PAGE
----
Thursday, August 22, 2013

Sometimes You Fail

at 8:54 PM
Sometimes you fail. And it hurts. Oh, how it hurts. Ultimately, you get over it and move on. Ideally, you learn from the mistake. Hopefully, it doesn't affect the rest of the world too badly. But, yes... we fail.

The first year is always a struggle. It's assumed. Throw BTSA on top of it, and it's assured that you will spend many-a-day feeling like something is not right. I don't just mean the normal "something is not right" feeling you get when you know you messed up, but the feeling Miss Clavel has in Madelina when she wakes up in the middle of the night worried. The first year, that's almost a constant in your life.

But then you get comfortable. You've decided on your pet peeves, your must-haves, and refined your procedures. You spent the entire summer attending trainings and conferences to learn new strategies to infuse into your curriculum. You spend hours planning and re-planning your entire first quarter curriculum. As the second year draws nearer, you think you're prepared for anything, especially after last year's crop of students.

And then school starts.

They're angels. They're innocent and sweet, comparatively. They're fun and energetic. Yet quiet and obedient.
You think you're about to have the best year yet.

Until the day of the first homework assignment.

First class. You've reminded students verbally every day, as well as had them write it in their agendas. You know they wrote it down once a day for the past three days, because you stamp their agendas daily. You stand by the door and remind students that they need to put it in the in-box before the bell rings.
The bell rings.
There are five papers in the box.
You pick them up. Two are in pencil - you send them back to be redone. Two more are incomplete. Redo.


One student correctly turned in their homework assignment, out of 31 students.

You are now shaking with frustration. You're livid. Yet, you remember that it's not a direct reflection on you. You remind yourself that they didn't do it on purpose to hurt you. Making a conscious effort to calm down before talking, you try to remember that it's going to be alright.

After a few deep breaths, you are able to talk. "One. One person did their homework correctly." That's all you say. Then you walk to the computer and pull open the automated telephone system used to call home. The computer screen is visible on the projector, and every student watches as you send home 30 phone messages. "Your child failed to turn in a required homework assignment."

The class is dead silent the rest of the period.

It was harsh, yes, but you remind yourself it was necessary. They need to know that you are true to your word. You remind them that latework is accepted - at 70%.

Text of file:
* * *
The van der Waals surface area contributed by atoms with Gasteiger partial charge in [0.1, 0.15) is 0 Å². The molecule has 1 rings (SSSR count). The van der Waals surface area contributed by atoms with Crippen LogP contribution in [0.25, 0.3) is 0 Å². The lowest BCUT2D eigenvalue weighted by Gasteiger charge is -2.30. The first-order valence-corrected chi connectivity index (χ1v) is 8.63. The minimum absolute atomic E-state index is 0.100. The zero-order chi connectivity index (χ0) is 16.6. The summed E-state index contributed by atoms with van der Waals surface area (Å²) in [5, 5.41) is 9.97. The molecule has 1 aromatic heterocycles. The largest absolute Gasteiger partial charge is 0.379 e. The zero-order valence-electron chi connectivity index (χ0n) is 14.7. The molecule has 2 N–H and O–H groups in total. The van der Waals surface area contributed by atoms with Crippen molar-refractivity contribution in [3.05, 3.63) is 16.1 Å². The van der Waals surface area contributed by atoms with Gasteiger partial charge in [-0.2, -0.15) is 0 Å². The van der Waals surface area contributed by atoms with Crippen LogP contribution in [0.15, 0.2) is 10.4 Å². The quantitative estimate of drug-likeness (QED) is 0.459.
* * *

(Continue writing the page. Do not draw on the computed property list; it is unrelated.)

Fast forward two days. The second assignment is due. Your lesson plan is to correct these in class.
While many more students have their assignment this time, the majority are incomplete. Instead of relishing the fact that more students remembered their work, you're frustrated that the lesson plan is ruined.

You react poorly.

It's important to be aware of your mistakes. This time, knowing you handled the situation poorly ends in doing something completely different in all classes.

Finally one works!
Wait. That's the one where I did what I had said I would when talking about procedures.
Oh, right. Follow your own procedures. Do what you say you will. That's Teaching 101.

And I failed.

On top of that, as I graded their work I realized the parts they didn't finish were parts I didn't explain the instructions on. Now, yes, maybe it's not unreasonable to expect an 8th grader to read the directions and follow them... but, still.

I failed.

I didn't just fail. I failed my students.

Not only did I expect them to complete work I had not properly taught, I expected them to understand that I changed the procedure for this assignment without telling them. I wasn't clear in my expectations, and then I punished them for it with my displeasure.

The AVID teacher said he could tell something was wrong because so many students looked disappointed that day.

Our students care so deeply about their teachers' opinions. I'm afraid I've lost the rapport I've been working on. Since I had a training today and my students had a sub, I'm also slightly worried they'll think I abandoned them.

I know it's irrational - but so are they.

I know it's not their fault. It's mine.

I've discussed and reflected with multiple mentor-figures within the past two days, and I've created a plan to go forward with.

But it still doesn't fix that broken-heart-feeling of knowing I messed up.

But it'll be ok.

All Groan Up reminds us that now is the time to fail, and fail hard. It's the time to learn from those failures, too.

Iambeggingmymothernottoreadthisblog reminds us that we all have demons. Demons that, in your 20-somethings, come from unexpected places.

 Sometimes you fail. But you're not alone. We all do it. 

Learn from it. Move on. Fail forward.


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